‘The Death of Stalin’: Murder and Violence Is Funny

By Olivia Norwood, Edited by Anthony Peyton

Russia in the 40’s and 50’s was a place of government corruption and utter tragedy. Most films about this Communist country consist of spies and executions including Tinker Tailor Soldier Spy and Bridge of Spies. But what if satire was added to something that is known to be tragic? That is exactly what Armando Iannucci’s film The Death of Stalin does so perfectly. It paints Russia and it’s most notorious leader as comical without glossing over the historical violence.

Surrounding the death of Joseph Stalin, the disorganized members of the Central Committee fight for the position to replace their beloved leader. Among them are an opposing Nikita Khruschev (Steve Buscemi), a mousy Georgy Malenkov (Jeffrey Tambor), and the barbarous Lavrenti Beria (Simon Russell Beale). Once their leader passes, Khruschev strives to prove Beria’s guilt and crimes against humanity while Malenkov remains painfully neutral.

To understand why this film achieves the dark comedy aspect that it does, you have to look at the direction and cinematography that enhances the performances of its incredible actors. The men and women in the film also use an abundant amount of profanity to add more humor because what’s a comedy without “f*ck”.

There are many scenes of quick and dirty murder that flood the story. Police and soldiers shoot innocent people in broad daylight without remorse. But the execution and interrogation scenes makes the audience the most uncomfortable with their own judgement of what’s funny. You can see victims being pushed down stairs and distinctly hear soldiers shooting them all while Beria casually walks and talks through the halls of the secret jail. Its swift and happens without a flinch from its actors but with an uproar of awkward laughter from it’s audience.

Other scenes include the organized chaos that ensues when the Committee members find Stalin nearly dead, on the floor, and covered in his own urine while the clumsy middle aged men struggle to bring the heavy leader to his bed. With all of the doctors in the country either executed or jailed, they manage to pluck the former ones off of the street fearing for the safety of their lives.

Why is all of this funny? I might have an idea. Maybe the casualness of it all makes the chaos and violence seem more normal. We laugh when we see that the characters aren’t phased by the gruesome acts that are happening around them. But, it’s laughter caused by our own confusion of why it is funny.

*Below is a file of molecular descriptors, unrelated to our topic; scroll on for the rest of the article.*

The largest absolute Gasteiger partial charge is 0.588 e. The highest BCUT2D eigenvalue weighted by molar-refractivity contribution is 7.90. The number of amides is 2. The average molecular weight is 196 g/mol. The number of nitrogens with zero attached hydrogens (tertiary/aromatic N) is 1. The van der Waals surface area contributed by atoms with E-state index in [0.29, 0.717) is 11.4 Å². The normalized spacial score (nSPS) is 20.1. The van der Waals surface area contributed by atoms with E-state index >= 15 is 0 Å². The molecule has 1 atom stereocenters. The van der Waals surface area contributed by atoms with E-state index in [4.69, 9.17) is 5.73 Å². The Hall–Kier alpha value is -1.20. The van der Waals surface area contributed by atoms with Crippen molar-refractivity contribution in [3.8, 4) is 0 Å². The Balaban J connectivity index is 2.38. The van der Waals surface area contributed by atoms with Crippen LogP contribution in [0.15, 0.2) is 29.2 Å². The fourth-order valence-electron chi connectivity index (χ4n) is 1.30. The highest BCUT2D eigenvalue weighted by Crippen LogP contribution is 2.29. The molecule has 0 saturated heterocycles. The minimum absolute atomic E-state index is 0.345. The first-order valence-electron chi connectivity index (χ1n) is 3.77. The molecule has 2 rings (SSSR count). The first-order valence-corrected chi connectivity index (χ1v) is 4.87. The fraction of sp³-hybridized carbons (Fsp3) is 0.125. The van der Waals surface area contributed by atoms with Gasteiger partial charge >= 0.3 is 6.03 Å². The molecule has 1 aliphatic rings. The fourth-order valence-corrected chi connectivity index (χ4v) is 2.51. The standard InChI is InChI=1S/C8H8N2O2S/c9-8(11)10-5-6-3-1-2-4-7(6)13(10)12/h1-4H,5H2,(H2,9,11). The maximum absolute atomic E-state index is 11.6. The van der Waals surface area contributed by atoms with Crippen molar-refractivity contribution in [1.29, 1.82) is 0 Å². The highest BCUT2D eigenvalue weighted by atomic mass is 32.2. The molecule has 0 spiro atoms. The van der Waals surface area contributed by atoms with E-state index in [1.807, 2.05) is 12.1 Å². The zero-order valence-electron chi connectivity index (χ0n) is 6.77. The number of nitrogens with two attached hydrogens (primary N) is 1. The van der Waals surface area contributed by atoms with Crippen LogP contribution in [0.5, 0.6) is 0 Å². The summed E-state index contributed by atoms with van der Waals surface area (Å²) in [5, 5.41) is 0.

Explaining why this film is amusing is a huge struggle but that is what comedy does best. It makes people question their own sick sense of humor. The Death of Stalin uses this to make audiences uneasy with their laughter and turn Russia’s history into a satire that puts the ‘dark’ in dark comedy.


My Rating: 87%

Acting: 3/4

Cinematography: 3.5/4

Story: 4/4

Enjoyability: 3.5/4

 

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Must Love ‘Isle of Dogs’

By Olivia Norwood, Edited by Anthony Peyton

Since the release of Wes Anderson’s animated film Fantastic Mr. Fox, fans have waited for the day that the King of Indie would release another aesthetically stunning stop-motion flick. Well, that time has finally arrived and soon it will capture the hearts of hipsters and dog lovers alike.

Based in the fictional Japanese city of Megasaki, the 12 year old Atari Kobayashi (Koyu Rankin) makes the brave journey of searching for his dog after all canines are deported to the secluded “Trash Island” due to the threat of dog flu. While on the waste dump, he meets a group of Alpha dogs including the stray, Chief (Bryan Cranston), the lone wolf who bites when shown affection.

Despite being different species, the two characters are very much alike. Both are lost orphans who constantly seek belonging, either in people or pets. Atari found a home in his best friend, Spots (Liev Schreiber), when he lost his own. Chief, coming from nothing, found himself in a strong bond with the pack that provided him with purpose. At first distant, the two bond over their lonesomeness while Chief also overcomes his struggles with receiving kindness.

While Anderson’s style can come off as inauthentic to any type of behavior, it allows the film to eliminate what makes humans and animals different and brings them to the same level. The true message and heart rests in the connection between these two lonely characters when they’re both faced with the threat of losing security and friendship. This could happen between any two humans but Anderson further proves that cinematic stories like these can happen between anyone. It isn’t called “a man’s best friend” for nothing.